Well, it is true! Beer primarily consists of water and a high intake of liquids helps prevent the development of kidney stones. In 1999, the American Journal of Epidemiology published a study conducted by Hirvonen T et al. Based in Finland, the study involved over 27000 Finnish citizens, the research revealed that every bottle of beer drunk reduced the risk of developing kidney stones by 40% in the bodies of men between the ages of 40 years to 59 years.
4. Reduces Inflammation:
Hops added in beer not only lend it a bitter taste, but are also rich in bitter acids. In 2009, Molecular Nutrition and Food Research published a study conducted by Van Cleemput M et al on the anti-inflammatory properties of hops. The researchers concluded that hops do reduce local inflammation. To further strengthen this assertion, Japanese beer manufacturer Sapporo funded a research on Humulone, a kind of bitter acid found in hops and its capacity to prevent as well as treat viral respiratory diseases. The study was conducted in 2013, and published by Medical Molecular Morphology and carried out by Fuchimoto J et al. The researchers established that humulone is a powerful natural chemical which can both prevent and treat viral respiratory diseases.
5. Protects Heart:
Yes, Beer can protect you from heart diseases! In 2003, Journal of Agricultural and Food Chemistry published a study by Vinson JA et al. The study conducted tests on the cardioprotective properties of beer on cholesterol fed hamsters. The study revealed that dark lager and dark beer are great antioxidants and in controlled quantities can also reduce the bad cholesterol and triglycerides levels in the body thereby, protecting the heart from cardiovascular diseases. In addition, Beer is known to increase the good cholesterol in the body. Beer also is a blood thinner, making it clear out any plaques on the heart, and can also prevent the risk of strokes.
6. Improves Mental Health:
Tasting beer can increase the levels of dopamine in your body! Some of you may be surprised, but it’s true! In 2013, researchers from the Indiana University of Medical Sciences, conducted a series of experiments and concluded that even before the alcoholic effects of beer takes hold of your brain, the mere taste of beer can lift your mood by encouraging the production of dopamine. In 2013 itself, almost a world away, researchers in Australia established that some chemicals found in beer, promote the growth of neurons in lab tests. In 2015, The Journal of Agriculture and Food Chemistry, published the results of a study conducted in China, the result proved that alcohol protects brain cells from oxidative stress, thereby, preventing the growth of oxidative damage related diseases like Alzheimer’s Disease and Parkinson’s Disease.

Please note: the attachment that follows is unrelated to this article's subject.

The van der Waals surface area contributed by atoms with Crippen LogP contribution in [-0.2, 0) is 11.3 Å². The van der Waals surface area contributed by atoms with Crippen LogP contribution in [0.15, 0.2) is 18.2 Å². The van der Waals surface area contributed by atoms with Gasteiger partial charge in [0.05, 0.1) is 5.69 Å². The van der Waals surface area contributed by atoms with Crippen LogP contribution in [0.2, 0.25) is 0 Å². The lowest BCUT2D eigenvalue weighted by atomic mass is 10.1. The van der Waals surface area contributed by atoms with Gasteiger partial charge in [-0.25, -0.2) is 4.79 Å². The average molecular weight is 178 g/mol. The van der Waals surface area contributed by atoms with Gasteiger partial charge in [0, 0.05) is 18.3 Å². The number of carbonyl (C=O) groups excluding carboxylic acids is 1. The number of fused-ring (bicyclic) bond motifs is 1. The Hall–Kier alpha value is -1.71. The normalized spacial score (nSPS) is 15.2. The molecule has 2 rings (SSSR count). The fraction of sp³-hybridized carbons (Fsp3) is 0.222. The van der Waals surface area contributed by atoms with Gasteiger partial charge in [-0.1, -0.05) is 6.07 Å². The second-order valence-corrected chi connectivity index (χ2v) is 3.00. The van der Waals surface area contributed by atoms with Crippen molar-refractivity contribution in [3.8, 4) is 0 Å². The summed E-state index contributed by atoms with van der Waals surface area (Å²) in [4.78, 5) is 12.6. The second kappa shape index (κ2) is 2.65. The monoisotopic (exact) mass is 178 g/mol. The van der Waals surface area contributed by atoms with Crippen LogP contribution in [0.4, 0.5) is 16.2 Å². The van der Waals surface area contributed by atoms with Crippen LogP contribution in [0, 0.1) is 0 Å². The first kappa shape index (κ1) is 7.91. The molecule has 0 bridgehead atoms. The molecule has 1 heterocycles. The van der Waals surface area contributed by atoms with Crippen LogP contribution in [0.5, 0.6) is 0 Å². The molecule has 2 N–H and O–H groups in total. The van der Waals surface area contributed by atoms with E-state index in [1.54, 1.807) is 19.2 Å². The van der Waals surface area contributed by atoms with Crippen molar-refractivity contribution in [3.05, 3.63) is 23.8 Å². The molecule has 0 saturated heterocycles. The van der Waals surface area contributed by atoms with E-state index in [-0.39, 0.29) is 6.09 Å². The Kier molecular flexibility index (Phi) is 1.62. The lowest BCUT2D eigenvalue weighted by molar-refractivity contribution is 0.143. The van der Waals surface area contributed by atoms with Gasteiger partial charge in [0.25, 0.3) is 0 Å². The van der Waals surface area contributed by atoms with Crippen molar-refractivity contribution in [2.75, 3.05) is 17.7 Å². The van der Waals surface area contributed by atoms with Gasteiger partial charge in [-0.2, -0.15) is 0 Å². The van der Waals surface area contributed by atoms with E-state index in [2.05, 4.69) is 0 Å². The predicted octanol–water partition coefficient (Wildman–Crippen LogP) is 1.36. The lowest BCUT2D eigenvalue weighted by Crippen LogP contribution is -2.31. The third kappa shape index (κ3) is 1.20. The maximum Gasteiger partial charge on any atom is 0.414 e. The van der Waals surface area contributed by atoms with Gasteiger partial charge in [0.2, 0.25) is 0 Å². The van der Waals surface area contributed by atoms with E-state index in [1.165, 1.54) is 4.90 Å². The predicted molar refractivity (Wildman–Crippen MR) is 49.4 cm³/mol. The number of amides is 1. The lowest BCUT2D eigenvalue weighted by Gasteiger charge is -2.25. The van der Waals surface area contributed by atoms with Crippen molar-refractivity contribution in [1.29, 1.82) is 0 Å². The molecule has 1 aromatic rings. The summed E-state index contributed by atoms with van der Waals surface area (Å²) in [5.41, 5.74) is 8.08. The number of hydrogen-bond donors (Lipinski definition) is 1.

7. Regulates Blood Pressure:
In 1985, the American Journal of Epidemiology published a study report by Jackson R et al. The research was designed to study drinking patterns and its effects on blood pressure. The study concluded that light drinking (one to two pints of beer per day) lowers blood pressure. However, the researchers were not able to establish a definite pattern. In 1994, the American Journal of Hypertension published a study by Seppa K et al who also studied the relationship between drinking patterns and blood pressure levels and concluded that different drinking habits affect blood pressure differently. While blood pressure was lowered in people who binge drank occasionally or on weekends or drank controlled amounts of beer daily, binge drinking high amounts of any alcohol daily led to high blood pressure.
8. Strengthens Bones:
In 2009, the journal Nutrition, published a study conducted by Pedrera-Zamorano JD et al, who conducted a clinical trial on the effects of beer on bone strength of women. Over 1600 women participated in this study, the study proved that beer drinkers have higher bone density, because of the intake of dietary silicone present in beer. This makes them less prone to developing osteoporosis than people who don’t drink beer.
9. Aids Digestive Process:
In 2012, the Journal of Agricultural and Food Chemistry published a study conducted to test the digestive aiding properties of five German and Austrian Beers. The researchers discovered that the bitter acids present in hops, which are added to beer have stomach acid releasing properties and stomach acids not just help with easing out the digestive process, gut acids also prevent the multiplication of bad bacteria present in the gut. The researchers also discovered that the more bitter the beer was, the better stomach acid releasing abilities it displayed.
10. Prevents Anemia:
In 2011, the journal SINC published a study conducted by a team of researchers from the University of Valladolid. The researchers studied 40 types of beers and discovered, that all beers have some iron content in them. This iron aids their oxygenation process. Thus, darker the beer, the higher amount of iron they would have. Drinking a regulated amount of beer can thus give the body necessary amount of iron.
11. Beauty Benefits of Beer:
Nearly all of us have used the famous beer shampoo at least once in our lives to test out exactly how good a conditioner it is. We have also been advised by our friends to wash our hair with beer for better conditioning, well, if you have been sceptical so far, don’t be! Beer really does condition our hair. In addition, beer also helps minimize pimples, hydrates skin and makes it soft and glowing.